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Stanley Black & Decker Shares Dip as Inflation Hits Guidance

'Commodity and supply chain headwinds' could cause $690 million of costs this year and $600 million-$650 million in 2022, Stanley Black & Decker says.
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Shares of Stanley Black & Decker  (SWK) - Get Stanley Black & Decker, Inc. Report eased on Thursday after the tool and equipment major lowered its full-year earnings guidance amid burgeoning inflation.

The New Britain, Conn., company cut its estimate for 2021 adjusted earnings per share to a range of $10.90 to $11.10 from $11.35 to $11.65 previously.

The new amount is beneath the FactSet analyst consensus of $11.54. A quarter ago, Stanley Black & Decker boosted its forecast range to $10.70 to $11, MarketWatch reports.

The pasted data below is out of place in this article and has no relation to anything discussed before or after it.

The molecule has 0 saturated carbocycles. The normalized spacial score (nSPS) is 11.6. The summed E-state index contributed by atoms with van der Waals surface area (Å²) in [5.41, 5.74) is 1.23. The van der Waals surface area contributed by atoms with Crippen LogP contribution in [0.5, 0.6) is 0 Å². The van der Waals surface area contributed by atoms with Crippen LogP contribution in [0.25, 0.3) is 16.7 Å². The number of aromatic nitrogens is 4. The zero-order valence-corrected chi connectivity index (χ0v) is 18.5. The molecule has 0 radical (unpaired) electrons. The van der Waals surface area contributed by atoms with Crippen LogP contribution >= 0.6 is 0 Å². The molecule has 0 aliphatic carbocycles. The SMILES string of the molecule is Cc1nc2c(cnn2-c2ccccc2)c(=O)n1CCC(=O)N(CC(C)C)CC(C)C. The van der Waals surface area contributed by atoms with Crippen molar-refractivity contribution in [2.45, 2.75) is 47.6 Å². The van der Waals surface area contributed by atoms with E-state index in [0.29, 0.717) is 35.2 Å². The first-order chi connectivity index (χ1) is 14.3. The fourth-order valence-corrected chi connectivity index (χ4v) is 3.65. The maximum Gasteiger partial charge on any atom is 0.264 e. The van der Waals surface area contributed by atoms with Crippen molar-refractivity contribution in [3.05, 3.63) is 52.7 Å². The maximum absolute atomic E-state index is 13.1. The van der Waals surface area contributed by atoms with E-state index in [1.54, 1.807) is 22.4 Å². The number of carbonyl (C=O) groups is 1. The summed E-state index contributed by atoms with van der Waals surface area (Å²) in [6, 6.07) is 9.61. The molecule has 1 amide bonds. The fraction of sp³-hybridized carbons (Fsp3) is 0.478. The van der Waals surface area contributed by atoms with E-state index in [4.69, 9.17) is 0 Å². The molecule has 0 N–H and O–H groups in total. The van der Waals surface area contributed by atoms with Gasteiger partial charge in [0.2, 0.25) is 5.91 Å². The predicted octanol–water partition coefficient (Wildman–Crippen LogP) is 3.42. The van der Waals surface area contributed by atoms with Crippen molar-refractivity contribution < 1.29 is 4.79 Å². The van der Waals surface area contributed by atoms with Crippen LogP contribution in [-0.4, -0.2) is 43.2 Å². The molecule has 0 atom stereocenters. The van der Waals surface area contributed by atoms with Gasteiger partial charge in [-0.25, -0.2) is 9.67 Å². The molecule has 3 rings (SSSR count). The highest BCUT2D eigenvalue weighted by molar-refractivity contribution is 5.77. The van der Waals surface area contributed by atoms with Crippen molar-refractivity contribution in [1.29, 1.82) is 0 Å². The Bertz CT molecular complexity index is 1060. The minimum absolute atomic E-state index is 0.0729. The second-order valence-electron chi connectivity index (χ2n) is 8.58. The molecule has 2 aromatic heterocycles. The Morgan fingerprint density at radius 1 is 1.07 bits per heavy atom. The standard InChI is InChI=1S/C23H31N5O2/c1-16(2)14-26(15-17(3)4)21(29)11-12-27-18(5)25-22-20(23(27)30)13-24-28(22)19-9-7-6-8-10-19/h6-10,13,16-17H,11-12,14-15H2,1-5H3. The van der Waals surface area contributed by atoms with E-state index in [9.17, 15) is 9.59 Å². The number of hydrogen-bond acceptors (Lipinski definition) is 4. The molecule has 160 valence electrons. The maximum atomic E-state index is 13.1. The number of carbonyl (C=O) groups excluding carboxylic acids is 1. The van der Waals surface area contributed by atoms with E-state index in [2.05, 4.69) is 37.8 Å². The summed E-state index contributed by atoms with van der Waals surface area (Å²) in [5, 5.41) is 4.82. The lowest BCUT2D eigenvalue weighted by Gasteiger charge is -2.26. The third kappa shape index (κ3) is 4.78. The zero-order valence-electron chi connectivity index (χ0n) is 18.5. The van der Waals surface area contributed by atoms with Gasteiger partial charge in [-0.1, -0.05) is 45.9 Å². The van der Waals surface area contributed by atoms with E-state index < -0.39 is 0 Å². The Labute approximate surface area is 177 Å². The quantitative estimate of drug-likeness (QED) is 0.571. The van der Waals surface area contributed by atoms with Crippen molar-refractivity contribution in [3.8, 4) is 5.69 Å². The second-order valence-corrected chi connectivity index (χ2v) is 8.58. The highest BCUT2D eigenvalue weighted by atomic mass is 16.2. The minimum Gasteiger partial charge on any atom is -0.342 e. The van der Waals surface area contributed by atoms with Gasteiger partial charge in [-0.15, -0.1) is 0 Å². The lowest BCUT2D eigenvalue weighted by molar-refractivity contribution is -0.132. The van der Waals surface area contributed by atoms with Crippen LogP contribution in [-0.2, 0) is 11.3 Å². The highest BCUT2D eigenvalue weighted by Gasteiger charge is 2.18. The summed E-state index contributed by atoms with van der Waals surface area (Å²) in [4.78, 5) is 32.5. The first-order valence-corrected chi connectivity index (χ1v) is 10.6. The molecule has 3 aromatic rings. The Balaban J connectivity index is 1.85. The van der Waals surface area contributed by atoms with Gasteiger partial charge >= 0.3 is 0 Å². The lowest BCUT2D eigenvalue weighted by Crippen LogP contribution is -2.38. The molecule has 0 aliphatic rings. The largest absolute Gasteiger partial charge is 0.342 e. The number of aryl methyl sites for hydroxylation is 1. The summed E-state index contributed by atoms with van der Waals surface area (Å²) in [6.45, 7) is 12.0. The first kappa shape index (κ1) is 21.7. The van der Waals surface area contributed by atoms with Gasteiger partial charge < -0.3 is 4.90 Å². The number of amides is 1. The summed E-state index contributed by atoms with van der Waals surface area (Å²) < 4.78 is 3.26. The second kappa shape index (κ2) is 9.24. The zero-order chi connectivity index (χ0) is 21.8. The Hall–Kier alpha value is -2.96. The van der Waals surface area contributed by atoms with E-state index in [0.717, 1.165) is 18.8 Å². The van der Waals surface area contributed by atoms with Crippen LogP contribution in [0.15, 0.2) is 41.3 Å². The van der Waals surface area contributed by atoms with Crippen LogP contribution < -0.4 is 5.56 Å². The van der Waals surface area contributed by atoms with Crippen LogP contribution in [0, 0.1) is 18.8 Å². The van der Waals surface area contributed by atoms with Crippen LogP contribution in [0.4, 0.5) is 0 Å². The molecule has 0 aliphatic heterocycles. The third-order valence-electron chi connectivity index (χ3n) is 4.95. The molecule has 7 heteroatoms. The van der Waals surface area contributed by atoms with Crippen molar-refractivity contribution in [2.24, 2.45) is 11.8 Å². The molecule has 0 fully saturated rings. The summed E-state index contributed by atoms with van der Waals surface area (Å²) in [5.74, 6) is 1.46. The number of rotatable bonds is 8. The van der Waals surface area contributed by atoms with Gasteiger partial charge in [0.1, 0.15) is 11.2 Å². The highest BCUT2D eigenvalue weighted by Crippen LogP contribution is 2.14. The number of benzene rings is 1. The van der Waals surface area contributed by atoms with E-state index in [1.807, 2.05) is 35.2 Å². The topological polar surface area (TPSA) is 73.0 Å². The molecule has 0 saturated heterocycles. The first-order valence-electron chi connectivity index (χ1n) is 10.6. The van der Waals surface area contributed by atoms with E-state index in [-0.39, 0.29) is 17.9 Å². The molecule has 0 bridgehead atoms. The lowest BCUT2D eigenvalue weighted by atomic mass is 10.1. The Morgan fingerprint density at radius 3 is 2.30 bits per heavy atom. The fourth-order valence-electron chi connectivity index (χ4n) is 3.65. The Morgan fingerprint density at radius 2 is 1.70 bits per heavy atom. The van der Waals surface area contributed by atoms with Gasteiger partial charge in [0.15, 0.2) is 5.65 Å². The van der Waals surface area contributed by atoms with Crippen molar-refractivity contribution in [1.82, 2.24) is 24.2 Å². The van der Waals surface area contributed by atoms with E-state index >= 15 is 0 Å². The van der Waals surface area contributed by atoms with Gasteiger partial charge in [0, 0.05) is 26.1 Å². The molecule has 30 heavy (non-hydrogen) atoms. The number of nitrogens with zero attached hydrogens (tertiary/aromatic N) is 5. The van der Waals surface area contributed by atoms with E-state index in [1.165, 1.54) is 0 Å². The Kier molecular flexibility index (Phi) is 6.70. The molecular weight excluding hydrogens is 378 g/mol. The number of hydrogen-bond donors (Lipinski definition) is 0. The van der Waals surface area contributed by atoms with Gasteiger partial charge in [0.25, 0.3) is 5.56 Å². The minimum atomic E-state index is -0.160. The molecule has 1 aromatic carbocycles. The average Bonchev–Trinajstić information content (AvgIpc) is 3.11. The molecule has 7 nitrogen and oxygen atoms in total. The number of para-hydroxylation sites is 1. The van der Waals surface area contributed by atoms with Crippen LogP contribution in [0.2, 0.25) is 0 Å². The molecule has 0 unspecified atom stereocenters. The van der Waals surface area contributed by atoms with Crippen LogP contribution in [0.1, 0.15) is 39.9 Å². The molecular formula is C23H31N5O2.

Commodity, transit and labor inflation accounts for $1.25 of the latest projection.

Container and transportation costs showed a “dramatic increase” in the third quarter, as “average container spot prices are now nearly seven times what we were paying earlier this year,” Lee McChesney, vice president of corporate finance, said on the earnings call, according to FactSet.

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“These underlying assumptions raise our full-year commodity and supply chain headwinds to an estimate of approximately $690 million, assuming [the] impacts continue. We are also forecasting approximately $600 million to $650 million of carryover cost headwinds for 2022.”

Stanley recently traded at $182.02, down 2.3%. The stock has slipped 12% in the past six months.

In August, Stanley agreed to buy the 80% of MTD Holdings that it doesn't already own for $1.6 billion cash. SWK purchased a 20% stake in 2019.

MTD makes Cub Cadet and Troy-Bilt lawn tractors and power tools.

"We have worked directly with MTD over the last three years and have been impressed" with its management, staff and "dedication to innovation in the outdoor space," Stanley Black & Decker Chief Executive James Loree said in a statement.